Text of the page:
In another key example of M&A in China, global beer giant, Interbrew has finally acquired a 24% stake in Zhujiang, a brewer with a 50% market share in Guangdong province. The Belgian-headquartered company will now be able to add Zhujiang's seven million hectolitres of production to its other China assets.
In total it can claim 12 million hectolitres of Chinese beer production, putting it in China's top five. To put that in perspective, total beer consumption in the UK is 58 million hectolitres.
Comments Interbrew's spokesperson, Corneel Maes, "Our relationship with this company goes back to 1984, and this is part of our focus in becoming a major brewer in Southern and Eastern China. We want to play a consolidator role in China's beer market."
China's beer market is notoriously fragmented, with around 400 brewers at the last count. However, that is an improvement on a couple of years ago when there were around 800.
Today, the top 10 account for around 45% of the industry's volumes. In the past, China's beer market and its chronic overcapacity have made it it a graveyard for foreign brewers. Fosters fared badly, and Lion Nathan are known to have expressed an interest in exiting.
Interbrew's timing may prove better, however. Next year Zhujiang will list on the local A share market and will then have an acquisition currency to further consolidate the local beer market.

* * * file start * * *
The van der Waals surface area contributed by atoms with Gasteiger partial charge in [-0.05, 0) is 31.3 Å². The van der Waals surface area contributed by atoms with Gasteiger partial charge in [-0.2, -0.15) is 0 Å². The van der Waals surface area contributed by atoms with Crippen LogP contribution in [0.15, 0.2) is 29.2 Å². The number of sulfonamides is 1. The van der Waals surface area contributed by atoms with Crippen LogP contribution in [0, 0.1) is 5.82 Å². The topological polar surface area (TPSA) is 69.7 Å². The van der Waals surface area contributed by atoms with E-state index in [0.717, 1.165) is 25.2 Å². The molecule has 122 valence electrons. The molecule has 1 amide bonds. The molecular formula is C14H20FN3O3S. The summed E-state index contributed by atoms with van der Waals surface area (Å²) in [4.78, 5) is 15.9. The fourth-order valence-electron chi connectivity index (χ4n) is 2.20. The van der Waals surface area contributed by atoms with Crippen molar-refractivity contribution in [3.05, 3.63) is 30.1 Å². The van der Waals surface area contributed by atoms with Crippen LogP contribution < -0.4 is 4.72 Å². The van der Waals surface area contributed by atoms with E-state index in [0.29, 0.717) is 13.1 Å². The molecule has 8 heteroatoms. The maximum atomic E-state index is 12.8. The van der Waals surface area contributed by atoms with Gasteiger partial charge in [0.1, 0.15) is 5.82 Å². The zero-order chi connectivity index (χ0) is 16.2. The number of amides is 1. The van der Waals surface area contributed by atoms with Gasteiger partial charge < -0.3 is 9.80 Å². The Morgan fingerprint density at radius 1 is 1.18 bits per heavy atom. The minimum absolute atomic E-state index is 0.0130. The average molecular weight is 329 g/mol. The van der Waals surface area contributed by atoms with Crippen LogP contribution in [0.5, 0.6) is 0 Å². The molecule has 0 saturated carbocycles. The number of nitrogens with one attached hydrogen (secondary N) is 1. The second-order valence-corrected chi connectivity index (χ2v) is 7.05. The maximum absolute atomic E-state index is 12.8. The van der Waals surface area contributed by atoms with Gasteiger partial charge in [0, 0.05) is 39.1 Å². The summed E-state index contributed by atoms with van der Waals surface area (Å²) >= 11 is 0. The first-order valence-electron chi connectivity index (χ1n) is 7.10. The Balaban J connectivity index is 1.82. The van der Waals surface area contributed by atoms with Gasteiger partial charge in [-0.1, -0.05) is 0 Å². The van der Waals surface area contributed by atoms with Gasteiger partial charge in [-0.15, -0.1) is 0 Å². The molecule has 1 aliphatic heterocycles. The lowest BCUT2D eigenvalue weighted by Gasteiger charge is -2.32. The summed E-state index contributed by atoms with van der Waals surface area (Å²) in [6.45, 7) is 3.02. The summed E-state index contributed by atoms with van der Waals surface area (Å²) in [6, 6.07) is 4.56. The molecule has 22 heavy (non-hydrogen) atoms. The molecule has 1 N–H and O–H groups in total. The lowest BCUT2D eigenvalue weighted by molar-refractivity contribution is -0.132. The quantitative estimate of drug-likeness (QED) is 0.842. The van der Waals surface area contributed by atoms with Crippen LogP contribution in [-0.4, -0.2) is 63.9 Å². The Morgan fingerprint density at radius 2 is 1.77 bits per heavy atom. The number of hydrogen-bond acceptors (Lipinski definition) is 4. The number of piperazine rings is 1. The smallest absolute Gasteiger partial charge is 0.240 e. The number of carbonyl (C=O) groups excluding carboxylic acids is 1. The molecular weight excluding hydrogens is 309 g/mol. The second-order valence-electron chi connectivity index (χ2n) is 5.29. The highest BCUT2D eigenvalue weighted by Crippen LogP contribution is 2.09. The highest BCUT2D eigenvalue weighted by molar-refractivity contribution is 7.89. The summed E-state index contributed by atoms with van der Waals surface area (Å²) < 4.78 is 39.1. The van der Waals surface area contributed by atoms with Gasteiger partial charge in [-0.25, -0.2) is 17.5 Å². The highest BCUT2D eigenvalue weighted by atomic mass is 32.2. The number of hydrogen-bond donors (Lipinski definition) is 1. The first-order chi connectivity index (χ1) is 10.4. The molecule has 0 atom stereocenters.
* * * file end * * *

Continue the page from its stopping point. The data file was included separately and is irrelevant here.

Meanwhile, Interbrew has bought its stake in Zhujiang at seven times EBIT (earnings before interest and tax), which looks a fair valuation. The Southern Chinese brewer has been growing profits and on listing is certain to rate a much higher multiple than seven times.
Its nearest comparable, Hong Kong-listed Guangdong Brewery, trades on a PE ratio of 16.96; and encouragingly for those looking at the Southern Chinese beer market, Guangdong Brewery saw its profits more than double in the first half.
Meanwhile, Harbin Brewery was brought to market by Cazenove in June and with 11.25 million hectolitres of capacity (and 95% capacity utilization), it is trading on a PE ratio of 16.2. This suggests the value of Interbrew's investment ought to roughly double with the company's listing.
Of course, Interbrew is not an asset trader and so this number will be of less relevance to it than the potential growth it sees. China general manager, Wai Kee Tan says: "I suspect beer consumption in China's major cities is no weaker today than in the rest of Asia. Plus there is a huge rural population that is now just catching on to beer."
In addition, he says, Zhujiang will gain from the relationship with Interbrew via its technical and marketing expertise. In particular China's third most popular beer brand will have a chance to use Interbrew's distribution network for exports.
Interbrew currently has experts in Canada testing the Chinese beer in the international market, with a view to altering the beer's formula slightly for the export market. Lastly, given all that has been written in the preceding paragraphs, it will comfort Interbrew's shareholder to know that this possibly-vital bridgehead into China will cost only $19.5 million. More beers, anyone?